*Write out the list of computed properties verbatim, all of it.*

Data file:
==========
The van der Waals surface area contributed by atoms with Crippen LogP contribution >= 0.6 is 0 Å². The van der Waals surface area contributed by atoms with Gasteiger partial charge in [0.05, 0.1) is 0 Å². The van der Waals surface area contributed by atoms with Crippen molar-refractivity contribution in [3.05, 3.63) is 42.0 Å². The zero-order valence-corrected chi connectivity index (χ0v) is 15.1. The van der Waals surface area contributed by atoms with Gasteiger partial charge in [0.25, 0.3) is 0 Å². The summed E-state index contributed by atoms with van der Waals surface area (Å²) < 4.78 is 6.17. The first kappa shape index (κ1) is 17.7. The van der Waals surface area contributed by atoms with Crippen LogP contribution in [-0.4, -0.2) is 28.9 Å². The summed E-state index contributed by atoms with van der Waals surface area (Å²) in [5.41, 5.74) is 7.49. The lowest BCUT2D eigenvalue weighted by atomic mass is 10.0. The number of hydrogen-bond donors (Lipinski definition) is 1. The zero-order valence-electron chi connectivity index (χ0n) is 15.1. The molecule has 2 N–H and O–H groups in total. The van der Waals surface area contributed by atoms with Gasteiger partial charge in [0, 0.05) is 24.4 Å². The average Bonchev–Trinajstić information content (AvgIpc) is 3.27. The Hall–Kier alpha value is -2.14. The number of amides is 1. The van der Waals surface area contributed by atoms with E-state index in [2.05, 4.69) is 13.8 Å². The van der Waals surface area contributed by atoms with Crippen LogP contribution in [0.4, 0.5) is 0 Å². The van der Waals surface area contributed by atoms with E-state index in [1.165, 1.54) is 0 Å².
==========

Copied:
The van der Waals surface area contributed by atoms with Crippen LogP contribution >= 0.6 is 0 Å². The van der Waals surface area contributed by atoms with Gasteiger partial charge in [0.05, 0.1) is 0 Å². The van der Waals surface area contributed by atoms with Crippen molar-refractivity contribution in [3.05, 3.63) is 42.0 Å². The zero-order valence-corrected chi connectivity index (χ0v) is 15.1. The van der Waals surface area contributed by atoms with Gasteiger partial charge in [0.25, 0.3) is 0 Å². The summed E-state index contributed by atoms with van der Waals surface area (Å²) < 4.78 is 6.17. The first kappa shape index (κ1) is 17.7. The van der Waals surface area contributed by atoms with Crippen LogP contribution in [-0.4, -0.2) is 28.9 Å². The summed E-state index contributed by atoms with van der Waals surface area (Å²) in [5.41, 5.74) is 7.49. The lowest BCUT2D eigenvalue weighted by atomic mass is 10.0. The number of hydrogen-bond donors (Lipinski definition) is 1. The zero-order valence-electron chi connectivity index (χ0n) is 15.1. The molecule has 2 N–H and O–H groups in total. The van der Waals surface area contributed by atoms with Gasteiger partial charge in [0, 0.05) is 24.4 Å². The average Bonchev–Trinajstić information content (AvgIpc) is 3.27. The Hall–Kier alpha value is -2.14. The number of amides is 1. The van der Waals surface area contributed by atoms with E-state index in [2.05, 4.69) is 13.8 Å². The van der Waals surface area contributed by atoms with Crippen LogP contribution in [0.4, 0.5) is 0 Å². The van der Waals surface area contributed by atoms with E-state index in [1.165, 1.54) is 0 Å².